Mugabe tantrums threaten Sky scoop

Mugabe: angered by interviewer

Sky News’ interview with the Zimbabwe president Robert Mugabe, which took months of negotiations, was nearly scrapped three times when the African leader lost his temper during the filming.

When Sky News’ Africa correspondent Stewart Ramsay, put it to Mugabe, that “A regular allegation from the outside world is that Mr President, you are corrupt,” the premier was all but ready to end the interview.

He also got up to leave in a fit of anger on two other occasions.

“When I refused to listen to him any longer going on about land reform and how it was all Britain’s fault and, when I used a quote from Desmond Tutu saying he was ‘a caricature of an archetypal dictator,’ I think the glass of water went over at that point as he jumped out of his chair,” Ramsey said.

He told Press Gazette that the interview had been the most difficult in his career to pull off.

According to Sky News’ Africa producer Ben de Pear, the interview was finally secured after 18 months of lobbying by a go-between after it was set in motion by Sky head of foreign news, Adrian Wells Later, the news team including Ramsey and cameramen Martin Smith and Garwen McLuckie found themselves the subject of a Kafkaesque cat and mouse game, which culminated in false reports by the Zimbabwean media three weeks ago that they had been thrown out of the country.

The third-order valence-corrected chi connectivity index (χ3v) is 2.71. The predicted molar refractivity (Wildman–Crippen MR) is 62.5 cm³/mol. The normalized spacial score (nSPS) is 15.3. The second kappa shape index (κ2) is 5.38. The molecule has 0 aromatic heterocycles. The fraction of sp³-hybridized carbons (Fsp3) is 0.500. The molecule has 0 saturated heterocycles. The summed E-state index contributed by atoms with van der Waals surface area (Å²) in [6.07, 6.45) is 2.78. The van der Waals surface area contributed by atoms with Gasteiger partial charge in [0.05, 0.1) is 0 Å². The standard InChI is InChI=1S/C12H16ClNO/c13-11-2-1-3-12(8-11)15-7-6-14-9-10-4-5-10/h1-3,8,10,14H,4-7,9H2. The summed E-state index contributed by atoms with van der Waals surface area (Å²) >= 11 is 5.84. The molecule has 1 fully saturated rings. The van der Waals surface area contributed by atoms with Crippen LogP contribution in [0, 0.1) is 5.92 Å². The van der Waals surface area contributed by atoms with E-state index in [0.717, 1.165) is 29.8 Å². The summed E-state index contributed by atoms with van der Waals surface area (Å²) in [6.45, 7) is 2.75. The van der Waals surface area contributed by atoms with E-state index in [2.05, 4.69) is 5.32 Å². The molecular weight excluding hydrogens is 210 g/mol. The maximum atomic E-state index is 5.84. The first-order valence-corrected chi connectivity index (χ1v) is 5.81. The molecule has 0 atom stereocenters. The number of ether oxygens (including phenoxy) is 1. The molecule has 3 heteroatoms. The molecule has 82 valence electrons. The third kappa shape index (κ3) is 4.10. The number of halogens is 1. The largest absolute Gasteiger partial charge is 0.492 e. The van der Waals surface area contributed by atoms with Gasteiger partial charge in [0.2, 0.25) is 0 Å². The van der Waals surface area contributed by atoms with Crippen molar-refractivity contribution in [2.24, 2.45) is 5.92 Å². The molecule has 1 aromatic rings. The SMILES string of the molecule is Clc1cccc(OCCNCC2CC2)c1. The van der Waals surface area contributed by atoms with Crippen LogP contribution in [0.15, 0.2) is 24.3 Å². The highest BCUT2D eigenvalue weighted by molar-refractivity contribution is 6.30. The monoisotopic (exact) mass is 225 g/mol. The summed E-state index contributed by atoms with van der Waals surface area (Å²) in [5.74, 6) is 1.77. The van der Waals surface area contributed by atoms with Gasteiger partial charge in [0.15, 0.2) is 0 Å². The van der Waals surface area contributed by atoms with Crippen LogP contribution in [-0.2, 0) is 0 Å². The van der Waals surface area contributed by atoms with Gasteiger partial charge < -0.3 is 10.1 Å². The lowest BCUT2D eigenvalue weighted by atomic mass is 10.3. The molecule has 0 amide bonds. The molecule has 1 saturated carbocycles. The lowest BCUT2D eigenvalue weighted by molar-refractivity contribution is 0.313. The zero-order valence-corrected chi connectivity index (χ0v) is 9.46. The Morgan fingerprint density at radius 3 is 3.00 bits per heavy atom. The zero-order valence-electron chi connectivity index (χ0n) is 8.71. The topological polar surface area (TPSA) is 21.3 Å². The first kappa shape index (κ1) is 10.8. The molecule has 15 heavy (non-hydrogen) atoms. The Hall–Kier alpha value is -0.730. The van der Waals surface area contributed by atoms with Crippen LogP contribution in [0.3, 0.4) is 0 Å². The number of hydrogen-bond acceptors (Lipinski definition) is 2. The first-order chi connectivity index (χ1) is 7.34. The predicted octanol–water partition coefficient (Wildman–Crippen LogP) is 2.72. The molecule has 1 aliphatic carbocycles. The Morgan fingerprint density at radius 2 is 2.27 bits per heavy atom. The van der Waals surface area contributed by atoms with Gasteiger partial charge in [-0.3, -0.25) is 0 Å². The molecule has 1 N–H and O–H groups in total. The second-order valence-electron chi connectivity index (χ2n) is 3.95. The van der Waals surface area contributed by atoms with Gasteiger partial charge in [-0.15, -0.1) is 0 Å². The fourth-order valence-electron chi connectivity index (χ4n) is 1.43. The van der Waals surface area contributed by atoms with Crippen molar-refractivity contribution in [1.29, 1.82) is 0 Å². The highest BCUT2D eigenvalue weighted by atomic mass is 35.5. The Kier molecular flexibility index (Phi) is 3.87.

“It was reported in the news – on TV and in the government-controlled Herald the next morning – that we had illegally entered the country and that ‘the full apparatus of the state’ had been used to deport us,” de Pear said. “Basically we got caught between two factions of the party. Those who thought it best to re-engage with the West, who wanted us there, and those that didn’t.”

Sky News was finally granted permission to film on 5 May. Both Ramsay and de Pear insisted that they were not censored, and despite ‘minders’ we able to film the alleged training camp for young Zanu-PF thugs, a failing farm and torture victims.

“It was agreed that we could do what we wanted once we were in there, but of course at the same time they were quite keen to control us. We were constantly arguing with them. It was quite awkward and painstaking but they did accept that those were the conditions,” said de Pear.

By Wale Azeez

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